Naturally, “Jim” started the program with a healthy dose of skepticism. But after 3 weeks, he began to recognize his skills and strengths. He began to acknowledge the value he brought to the company. And he started to believe in his own vision.

After 6 weeks, he was taking direct control of the relationships in his life, planning and creating the outcomes that he wanted instead of letting them happen by accident. After 8 weeks, he was noticing that other people were treating him with respect instead of indifference.

At the end of 12 weeks1 when he graduated from the program, “Jim”2 had taken on additional managerial functions in the company. In the graduation ceremony, he told us that he had been promoted from a low level management position that was given to him, to earning the Director of Operations position.

The Dale Carnegie program works, not because we give participants a bag of tricks and a cookbook  to manipulate people. It works because we coach participants to recognize that they are actually in control of their lives and their outcomes. And once they recognize that they can control and shape the events in their world, they are in a better position to use the communication strategies and principles we teach in the program.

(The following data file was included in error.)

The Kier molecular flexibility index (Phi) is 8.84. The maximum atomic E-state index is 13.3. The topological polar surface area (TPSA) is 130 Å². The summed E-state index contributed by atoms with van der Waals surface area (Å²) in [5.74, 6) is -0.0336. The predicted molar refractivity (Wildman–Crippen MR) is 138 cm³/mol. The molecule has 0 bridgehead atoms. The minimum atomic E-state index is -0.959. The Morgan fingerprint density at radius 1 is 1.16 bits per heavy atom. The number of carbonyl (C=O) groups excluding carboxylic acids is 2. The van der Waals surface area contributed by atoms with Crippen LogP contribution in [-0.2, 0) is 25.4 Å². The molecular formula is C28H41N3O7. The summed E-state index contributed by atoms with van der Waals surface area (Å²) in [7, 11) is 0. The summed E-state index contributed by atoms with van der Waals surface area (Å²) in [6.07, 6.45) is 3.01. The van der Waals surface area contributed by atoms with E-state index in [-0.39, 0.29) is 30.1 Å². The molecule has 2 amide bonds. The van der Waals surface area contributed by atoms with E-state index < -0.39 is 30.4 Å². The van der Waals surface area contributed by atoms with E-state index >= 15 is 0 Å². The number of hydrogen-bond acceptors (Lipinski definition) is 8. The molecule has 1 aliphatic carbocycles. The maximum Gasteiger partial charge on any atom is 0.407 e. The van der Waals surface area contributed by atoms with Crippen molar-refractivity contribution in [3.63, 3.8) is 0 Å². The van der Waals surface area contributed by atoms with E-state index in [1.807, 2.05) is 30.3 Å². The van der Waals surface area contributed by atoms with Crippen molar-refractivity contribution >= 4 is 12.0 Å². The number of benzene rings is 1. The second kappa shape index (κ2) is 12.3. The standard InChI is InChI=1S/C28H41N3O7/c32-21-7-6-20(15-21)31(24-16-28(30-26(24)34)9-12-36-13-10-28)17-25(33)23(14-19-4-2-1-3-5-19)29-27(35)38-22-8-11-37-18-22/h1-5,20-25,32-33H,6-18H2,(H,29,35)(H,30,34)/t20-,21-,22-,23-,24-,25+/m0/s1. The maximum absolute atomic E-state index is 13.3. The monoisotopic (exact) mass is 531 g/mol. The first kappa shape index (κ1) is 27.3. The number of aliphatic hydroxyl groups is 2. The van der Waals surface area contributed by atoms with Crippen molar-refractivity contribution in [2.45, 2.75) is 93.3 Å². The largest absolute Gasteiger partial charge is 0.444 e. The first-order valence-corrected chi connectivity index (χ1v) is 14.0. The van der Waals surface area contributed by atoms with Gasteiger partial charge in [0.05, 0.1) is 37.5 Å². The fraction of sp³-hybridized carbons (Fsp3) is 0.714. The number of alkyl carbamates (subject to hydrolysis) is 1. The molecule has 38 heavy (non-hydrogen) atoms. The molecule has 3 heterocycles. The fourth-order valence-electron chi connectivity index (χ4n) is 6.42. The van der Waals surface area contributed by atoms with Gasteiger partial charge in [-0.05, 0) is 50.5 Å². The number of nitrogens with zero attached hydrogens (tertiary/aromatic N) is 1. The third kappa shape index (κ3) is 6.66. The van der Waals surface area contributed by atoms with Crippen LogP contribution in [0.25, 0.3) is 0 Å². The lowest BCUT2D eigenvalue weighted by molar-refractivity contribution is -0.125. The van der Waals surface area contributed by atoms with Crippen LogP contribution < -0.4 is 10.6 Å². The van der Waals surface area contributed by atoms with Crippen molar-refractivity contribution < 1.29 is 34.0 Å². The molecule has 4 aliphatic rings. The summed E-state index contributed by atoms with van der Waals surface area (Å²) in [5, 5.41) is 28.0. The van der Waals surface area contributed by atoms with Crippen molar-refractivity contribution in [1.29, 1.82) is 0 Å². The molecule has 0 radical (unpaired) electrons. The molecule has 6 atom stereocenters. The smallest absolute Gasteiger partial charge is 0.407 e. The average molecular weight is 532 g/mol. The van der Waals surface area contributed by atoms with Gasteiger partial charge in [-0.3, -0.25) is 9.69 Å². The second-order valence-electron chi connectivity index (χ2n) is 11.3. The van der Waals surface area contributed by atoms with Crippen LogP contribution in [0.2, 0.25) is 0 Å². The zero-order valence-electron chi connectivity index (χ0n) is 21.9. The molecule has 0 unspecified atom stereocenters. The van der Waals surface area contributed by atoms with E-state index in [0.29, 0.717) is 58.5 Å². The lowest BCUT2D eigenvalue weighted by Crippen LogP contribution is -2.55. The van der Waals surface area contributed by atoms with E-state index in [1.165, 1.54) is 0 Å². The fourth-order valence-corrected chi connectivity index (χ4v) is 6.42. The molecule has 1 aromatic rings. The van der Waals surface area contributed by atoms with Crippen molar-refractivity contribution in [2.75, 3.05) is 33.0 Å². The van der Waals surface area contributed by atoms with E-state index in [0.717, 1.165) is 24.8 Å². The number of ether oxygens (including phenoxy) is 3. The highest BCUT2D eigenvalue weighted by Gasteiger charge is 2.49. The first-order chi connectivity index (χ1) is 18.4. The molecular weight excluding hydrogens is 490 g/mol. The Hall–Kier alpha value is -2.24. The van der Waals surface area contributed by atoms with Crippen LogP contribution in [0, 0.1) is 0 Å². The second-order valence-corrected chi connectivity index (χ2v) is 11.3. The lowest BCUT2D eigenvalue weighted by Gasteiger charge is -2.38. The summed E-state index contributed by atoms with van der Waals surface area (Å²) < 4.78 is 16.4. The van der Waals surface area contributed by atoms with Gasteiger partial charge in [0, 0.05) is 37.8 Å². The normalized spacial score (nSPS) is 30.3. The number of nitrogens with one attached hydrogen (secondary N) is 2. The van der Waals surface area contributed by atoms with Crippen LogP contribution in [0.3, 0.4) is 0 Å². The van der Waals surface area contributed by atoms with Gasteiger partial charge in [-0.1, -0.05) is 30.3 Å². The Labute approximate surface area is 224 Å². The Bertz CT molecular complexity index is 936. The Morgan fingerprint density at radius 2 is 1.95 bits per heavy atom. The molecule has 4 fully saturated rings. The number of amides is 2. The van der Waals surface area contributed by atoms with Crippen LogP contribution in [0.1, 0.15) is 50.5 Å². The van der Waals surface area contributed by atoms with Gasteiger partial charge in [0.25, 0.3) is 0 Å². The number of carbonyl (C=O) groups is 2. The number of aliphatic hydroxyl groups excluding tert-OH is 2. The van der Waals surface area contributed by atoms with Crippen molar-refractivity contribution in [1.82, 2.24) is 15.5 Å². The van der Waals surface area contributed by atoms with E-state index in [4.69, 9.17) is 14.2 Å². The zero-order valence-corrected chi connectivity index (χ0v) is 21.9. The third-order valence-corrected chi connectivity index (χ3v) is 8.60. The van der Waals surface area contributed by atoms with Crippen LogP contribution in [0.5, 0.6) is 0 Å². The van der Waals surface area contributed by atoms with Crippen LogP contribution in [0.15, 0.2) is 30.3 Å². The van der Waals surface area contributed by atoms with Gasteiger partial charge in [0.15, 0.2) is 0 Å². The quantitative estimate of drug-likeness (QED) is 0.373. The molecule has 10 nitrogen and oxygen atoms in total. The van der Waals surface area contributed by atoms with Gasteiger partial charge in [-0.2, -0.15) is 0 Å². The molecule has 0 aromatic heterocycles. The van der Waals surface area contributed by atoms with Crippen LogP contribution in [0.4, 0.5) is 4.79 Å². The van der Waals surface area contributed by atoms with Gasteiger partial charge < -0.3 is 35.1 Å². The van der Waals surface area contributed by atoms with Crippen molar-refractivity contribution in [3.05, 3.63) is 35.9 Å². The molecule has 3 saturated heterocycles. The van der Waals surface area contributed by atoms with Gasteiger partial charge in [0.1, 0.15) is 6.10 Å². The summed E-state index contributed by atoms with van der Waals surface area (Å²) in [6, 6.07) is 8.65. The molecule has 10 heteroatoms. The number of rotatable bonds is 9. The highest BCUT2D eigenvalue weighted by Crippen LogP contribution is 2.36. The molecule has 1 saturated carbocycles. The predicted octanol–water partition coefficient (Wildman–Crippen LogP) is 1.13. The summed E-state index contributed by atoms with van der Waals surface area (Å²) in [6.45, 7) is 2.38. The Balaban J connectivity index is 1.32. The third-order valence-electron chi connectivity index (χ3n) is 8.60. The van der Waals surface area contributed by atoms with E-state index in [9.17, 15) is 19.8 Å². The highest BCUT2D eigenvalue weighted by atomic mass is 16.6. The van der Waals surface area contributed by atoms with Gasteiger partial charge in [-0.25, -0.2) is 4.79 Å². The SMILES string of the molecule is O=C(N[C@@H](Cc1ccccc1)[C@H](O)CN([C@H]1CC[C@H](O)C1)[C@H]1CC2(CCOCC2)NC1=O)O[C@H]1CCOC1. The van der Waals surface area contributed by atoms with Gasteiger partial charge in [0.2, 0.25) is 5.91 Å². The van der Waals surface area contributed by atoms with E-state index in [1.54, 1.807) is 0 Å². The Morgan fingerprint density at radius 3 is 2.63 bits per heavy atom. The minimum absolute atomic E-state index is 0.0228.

Here is a principle that we teach in our Leadership Training for Managers course, but it has roots in all of our programs. It’s something that you can use when building your own company culture. That principle is as follows:

People support an environment that they help create.

If your people are in control of the events in their lives, they will actively participate and support the environment where they work, believing that they can make a difference.

So give your people the freedom to think and express their view. Give them the coaching and training so that they can build their environment and take control of the events in their lives.

You give them this, and you will have the engaged workforce you need for this brave new communication age.